Ramaphosa denies Koko and Molefe's claims that he wanted to influence the running of Eskom
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President Cyril Ramaphosa has denied claims that he sought to influence the running of Eskom to the benefit of mining company Optimum Holdings.
Ramaphosa appeared at the inquiry on Wednesday and faced questions on his role as the deputy president of the country between 2014 and 2018.
Previous testimony heard at the inquiry had implicated Ramaphosa. Former Eskom CEO Brian Molefe had testified that Ramaphosa had sought to use his position as deputy president to benefit Optimum Coal Mine – a company that a coal supply agreement with Eskom.
Molefe had also alleged that load shedding started after Ramaphosa was appointed.
Ramaphosa denied these allegations saying he had sold his shares at Optimum Holdings when he went into government.
He also denied having influenced Eskom executives and the board.
“I participated in a consortium with Glencore in the acquisition of Optimum Holding, which acquisition was concluded in June 2012. I acquired an effective 9.64% shareholding in Optimum Holdings and became non-executive chairperson of Optimum Holdings.
“I had no operational involvement in Optimum Holdings or Optimum Mine. Following my election as ANC deputy president in December 2012, I initiated a review of my business interests to avoid potential conflicts,” he told the inquiry.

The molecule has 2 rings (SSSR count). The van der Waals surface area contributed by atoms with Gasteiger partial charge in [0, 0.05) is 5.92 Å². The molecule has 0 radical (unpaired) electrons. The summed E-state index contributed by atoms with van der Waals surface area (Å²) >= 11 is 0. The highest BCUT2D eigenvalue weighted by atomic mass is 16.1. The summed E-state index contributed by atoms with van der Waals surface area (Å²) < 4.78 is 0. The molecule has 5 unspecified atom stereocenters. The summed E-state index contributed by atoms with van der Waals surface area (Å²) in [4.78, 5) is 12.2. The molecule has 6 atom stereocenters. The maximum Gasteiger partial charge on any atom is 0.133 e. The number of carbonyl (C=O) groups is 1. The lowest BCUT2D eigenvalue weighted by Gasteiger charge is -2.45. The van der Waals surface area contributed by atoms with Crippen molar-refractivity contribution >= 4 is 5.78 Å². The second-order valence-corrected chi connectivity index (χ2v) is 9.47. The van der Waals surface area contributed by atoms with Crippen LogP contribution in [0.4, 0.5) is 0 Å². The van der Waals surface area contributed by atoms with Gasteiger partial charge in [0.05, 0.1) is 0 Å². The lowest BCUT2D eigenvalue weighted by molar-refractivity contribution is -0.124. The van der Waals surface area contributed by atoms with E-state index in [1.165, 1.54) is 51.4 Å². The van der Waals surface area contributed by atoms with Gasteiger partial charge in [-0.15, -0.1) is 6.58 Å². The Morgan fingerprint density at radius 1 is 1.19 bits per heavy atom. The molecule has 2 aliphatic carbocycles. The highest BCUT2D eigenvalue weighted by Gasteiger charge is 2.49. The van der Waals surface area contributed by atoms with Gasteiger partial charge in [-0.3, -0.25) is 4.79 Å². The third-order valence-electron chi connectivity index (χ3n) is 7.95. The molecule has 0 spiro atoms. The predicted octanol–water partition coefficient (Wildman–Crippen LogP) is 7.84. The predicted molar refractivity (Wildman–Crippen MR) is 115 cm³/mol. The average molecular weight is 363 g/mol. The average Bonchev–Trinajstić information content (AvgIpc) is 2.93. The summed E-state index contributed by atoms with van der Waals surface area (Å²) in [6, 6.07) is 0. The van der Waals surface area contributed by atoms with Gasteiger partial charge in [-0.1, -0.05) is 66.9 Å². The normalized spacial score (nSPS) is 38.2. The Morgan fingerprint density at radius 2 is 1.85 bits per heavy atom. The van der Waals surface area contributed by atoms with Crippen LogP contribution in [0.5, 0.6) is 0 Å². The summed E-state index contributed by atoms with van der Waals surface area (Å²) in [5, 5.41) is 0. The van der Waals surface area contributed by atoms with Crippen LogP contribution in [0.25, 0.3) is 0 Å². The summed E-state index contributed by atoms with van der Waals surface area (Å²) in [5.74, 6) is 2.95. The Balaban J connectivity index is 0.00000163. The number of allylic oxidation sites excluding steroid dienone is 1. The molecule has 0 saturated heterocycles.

Ramaphosa also explained that in his role as deputy president, he was appointed to oversee the turnaround of state-owned enterprises as part of the inter-ministerial committee.
There was a technical war room appointed to help Eskom, which Ramaphosa said he was not part of.
“The Eskom technical war room was not involved in Eskom management or operational issues. I had no interest in, nor any opportunity to, influence Eskom’s decision-making process in matters pertaining to Optimum,” Ramaphosa said.
The president also dealt with allegations made by former Eskom executive Matshela Koko who accused him of being behind his removal from Eskom.
Ramaphosa said the decision that saw the removal of Eskom executives was a tough one and that there were growing concerns over Eskom.
He said a meeting involving former president Jacob Zuma, former minister Lynne Brown and others had discussed the risks faced by Eskom and decided that changes had to be made to the board and management.
“Mr Koko contends that his removal was an instance of unlawful interference in Eskom’s affairs, executive overreach and state capture. The suggestion that government cannot lawfully intervene in Eskom’s affairs — even to avert a crisis — is incorrect.
“As a shareholder, we needed to take action,” he said.